Royalton, PA Army Plane Crashes, Jan 1929

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EIGHTH DEATH OCCURS FROM PLANE CRASH.

GIANT ARMY MONOPLANE MASS OF WRECKAGE AT MIDDLETOWN AIR DEPOT.

PILOT WANTED TO DIE.

HACKSAWS USED TO TAKE DEAD AND INJURED FROM DEBRIS; MISHAP AT ROYALTON.

Harrisburg, Pa., Jan 12 - In sharp contrast to the great endurance achievement of its sister ship, the
"Question Mark," a great Army tri-motor plane was piled up today as a mass of junk in the Army storehouse at the Middletown air depot near here, after having plunged to earth after a short flight, carrying to their deaths eight Army airmen. The eighth soldier, Sergeant PATRICK CONROY, died in a hospital here at 1:50 A.M. this morning.
The plane, which had just taken off from the Army field at Middletown, crashed yesterday several miles away, in the garden of a home at Royalton.
Townspeople found the pilot, Lieut.
ROBERT ANGELL, wedged in the wreckage of the plane. Hacksaws were used to cut him lose. Then, in the lowermost part of the wreckage were found piled the seven other men. Five were dead.
Lieutenant ANGELL wanted to die.
"Shoot me men, for God's sake," rescuers said he cried in his pain.
He died a short while later in a hospital. Sergeant MIKE KELLEY, too, died soon after his removal to a hospital.
The men who had been killed instantly in the plane's crash were Sergeant HENRY CROMAN, Sergeant JAMES McCARTHY, Sergeant RUDOLPH LAHUTTA and Privates SAMUEL P. JONES and CLARENCE BUCH.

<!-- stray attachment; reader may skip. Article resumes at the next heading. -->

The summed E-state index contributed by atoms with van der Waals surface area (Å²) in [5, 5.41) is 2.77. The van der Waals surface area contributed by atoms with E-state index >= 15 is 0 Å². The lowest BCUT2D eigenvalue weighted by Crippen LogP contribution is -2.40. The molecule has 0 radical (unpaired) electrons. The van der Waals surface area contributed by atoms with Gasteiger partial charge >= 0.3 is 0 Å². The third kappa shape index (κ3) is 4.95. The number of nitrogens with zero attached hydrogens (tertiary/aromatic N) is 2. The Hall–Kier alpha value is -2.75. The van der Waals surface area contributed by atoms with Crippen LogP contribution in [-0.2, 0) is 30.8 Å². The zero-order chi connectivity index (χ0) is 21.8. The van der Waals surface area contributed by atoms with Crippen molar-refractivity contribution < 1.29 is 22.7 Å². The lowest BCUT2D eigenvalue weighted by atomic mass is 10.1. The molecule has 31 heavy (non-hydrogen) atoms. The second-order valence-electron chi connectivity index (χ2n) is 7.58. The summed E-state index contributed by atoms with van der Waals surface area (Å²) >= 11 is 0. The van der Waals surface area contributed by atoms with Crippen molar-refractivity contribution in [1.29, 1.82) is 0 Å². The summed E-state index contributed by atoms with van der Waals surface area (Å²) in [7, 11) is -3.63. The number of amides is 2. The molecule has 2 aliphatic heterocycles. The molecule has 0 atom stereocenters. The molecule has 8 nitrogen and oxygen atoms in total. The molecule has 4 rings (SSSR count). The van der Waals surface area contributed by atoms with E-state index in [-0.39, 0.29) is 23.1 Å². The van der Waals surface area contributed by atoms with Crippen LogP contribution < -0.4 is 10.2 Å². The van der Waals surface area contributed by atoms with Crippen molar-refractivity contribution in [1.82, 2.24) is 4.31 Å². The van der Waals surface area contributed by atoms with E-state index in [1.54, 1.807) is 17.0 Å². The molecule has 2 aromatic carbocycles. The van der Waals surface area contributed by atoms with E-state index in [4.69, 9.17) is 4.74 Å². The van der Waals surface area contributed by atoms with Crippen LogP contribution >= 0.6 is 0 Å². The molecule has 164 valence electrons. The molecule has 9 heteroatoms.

The bodies now are in a Middletown morgue, awaiting disposition of Army authorities.
Why the plane crashed is not known.
Royalton residents, accustomed to hearing the drone of airplane motors over their heads as planes fly past to the air depot, noticed that the ill-fated ship's motors
"were making a terrible racket."
The big tri-motored Fokker was flying low. The pilot appeared to be trying to force it higher to increase the chances of gliding to a safe landing if its motors should fail.
Then it slid over on its side and dashed to the ground, one wing hitting a tree.
An official investigation already has been started.
Two men can be thankful today that they "ferried" another plane back to Washington, instead of returning in the plane in which they had flown to Middletown earlier in the day.
Captain Harry Dinger, who had piloted the big ship to Middletown from Bolling Field, Washington, flew back with Sergeant Charles Nailes, a passenger on the trip to Middletown, in an Army Amphibian Plane, leaving Lieutenant ANGELL to fly the Fokker home.
The trip to Middletown had been made for the purpose of taking supplies to Bolling Field.

Mount Carmel Item Pennsylvania 1929-01-12